There’s nothing I like more on bright and cold autumnal days than heading down to the park and watching the robot dogs playing in piles of leaves. To hear the scuttle of their little metal legs! To imagine the joy in their tiny silicon brains! Ah, what bliss.
If you’ve not experienced these delights before, then the video above from MIT’s biomimetics lab will give you the basic idea. The bots you can see are the university’s Mini Cheetah: a lightweight and modular quadruped that’s been under development for years. We saw the Mini Cheetah earlier in 2019 when it learned to backflip, but the biomimetics lab has obviously cranked up production and now has at least nine of these little bots.
Each one weighs about 20 pounds (or nine kilograms), is powered by 12 electrical motors, and can reach speeds of around six miles per hour (or 2.5 meters per second). As you can see in the video, they’re all being steered manually using what look like RC controllers.
Speaking to IEEE Spectrum earlier this year, Sangbae Kim, director of MIT’s biomimetics lab, said the bots are being used to research various problems that require a bit of ruggedness and flexibility. Their modular design lets scientists swap in new parts if they break, and their tough build can survive crashes and bangs.
“Mini Cheetah is just about the perfect size. Twenty pounds (9 kilograms) is not too small but not so big that it’s dangerous or fragile,” said Sangbae. “We designed the machine to be able to absorb the impacts, jumping and landing and so on.”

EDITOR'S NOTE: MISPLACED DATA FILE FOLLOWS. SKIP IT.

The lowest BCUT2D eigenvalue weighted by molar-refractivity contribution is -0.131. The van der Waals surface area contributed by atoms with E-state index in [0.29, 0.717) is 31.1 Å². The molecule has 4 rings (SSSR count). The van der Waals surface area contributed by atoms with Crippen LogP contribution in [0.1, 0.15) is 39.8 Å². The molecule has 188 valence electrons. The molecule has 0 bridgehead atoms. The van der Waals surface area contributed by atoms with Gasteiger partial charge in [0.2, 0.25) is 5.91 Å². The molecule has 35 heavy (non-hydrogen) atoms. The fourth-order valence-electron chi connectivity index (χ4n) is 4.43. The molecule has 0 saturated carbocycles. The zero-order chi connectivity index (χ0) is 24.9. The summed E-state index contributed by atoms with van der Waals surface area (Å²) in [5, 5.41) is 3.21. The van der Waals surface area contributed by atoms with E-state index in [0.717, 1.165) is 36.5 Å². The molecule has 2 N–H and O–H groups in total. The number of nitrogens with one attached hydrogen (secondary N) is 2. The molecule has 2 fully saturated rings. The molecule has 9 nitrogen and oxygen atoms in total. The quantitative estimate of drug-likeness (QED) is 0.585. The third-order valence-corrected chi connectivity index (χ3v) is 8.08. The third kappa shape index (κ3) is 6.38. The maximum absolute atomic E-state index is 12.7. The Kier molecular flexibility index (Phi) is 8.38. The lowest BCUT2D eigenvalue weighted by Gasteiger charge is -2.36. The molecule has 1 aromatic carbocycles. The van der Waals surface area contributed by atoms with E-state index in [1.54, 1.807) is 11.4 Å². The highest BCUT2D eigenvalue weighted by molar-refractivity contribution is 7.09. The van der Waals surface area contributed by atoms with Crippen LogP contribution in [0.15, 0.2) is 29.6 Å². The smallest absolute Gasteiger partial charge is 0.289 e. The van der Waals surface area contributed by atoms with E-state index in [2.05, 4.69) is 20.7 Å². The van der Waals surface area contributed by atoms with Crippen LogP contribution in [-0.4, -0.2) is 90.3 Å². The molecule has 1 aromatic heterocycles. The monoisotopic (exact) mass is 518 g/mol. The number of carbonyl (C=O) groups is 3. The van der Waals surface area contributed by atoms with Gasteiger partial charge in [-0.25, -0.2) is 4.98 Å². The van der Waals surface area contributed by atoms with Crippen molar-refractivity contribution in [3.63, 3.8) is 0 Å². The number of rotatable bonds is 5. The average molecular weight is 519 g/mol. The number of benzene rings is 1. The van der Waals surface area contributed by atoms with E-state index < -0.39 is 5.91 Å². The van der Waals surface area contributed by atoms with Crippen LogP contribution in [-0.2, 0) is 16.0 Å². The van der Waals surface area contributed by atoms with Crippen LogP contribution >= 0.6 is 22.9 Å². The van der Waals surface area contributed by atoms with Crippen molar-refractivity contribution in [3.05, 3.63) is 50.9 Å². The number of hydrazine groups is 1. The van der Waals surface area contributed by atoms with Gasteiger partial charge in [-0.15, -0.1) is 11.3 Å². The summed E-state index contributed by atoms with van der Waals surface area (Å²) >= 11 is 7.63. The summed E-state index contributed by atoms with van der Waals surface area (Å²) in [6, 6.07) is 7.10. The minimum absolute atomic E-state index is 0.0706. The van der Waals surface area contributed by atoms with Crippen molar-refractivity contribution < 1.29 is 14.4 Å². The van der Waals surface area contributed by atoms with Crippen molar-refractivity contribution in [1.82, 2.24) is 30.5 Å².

Quadrupedal robots of this sort are becoming more common as several fields of technology mature: namely battery tech, motors, cheap sensors, and machine vision. The best known example of this type of machine is Boston Dynamics’ Spot, which the company started leasing out for industrial and research work in September.
Right now these bots are mostly being used for surveying jobs, where using robots is cheaper or safer than using humans (such as on remote oil rigs). In the future, though, they’ll likely find other tasks, including package delivery and security patrols.
It’s important to note that although these robots are physically impressive, they’re not at all intelligent. Their cleverness, such as it is, lies in their mobility: their capacity to navigate rough terrain and recover from falls. But they don’t make decisions about where they walk or how they react. Spot, for example, can perform some automated functions, like a sentry mode where it patrols up and down a set path, but it’s no more able to respond to unexpected stimuli (like putting a cardboard box over its head) than a Roomba.
But remember, if you’re thinking about getting one of these happy fellas for yourself, a robot dog is for life, not just for Christmas. They’ll need daily walks, regular oil changes, and electricity bills aren’t cheap.
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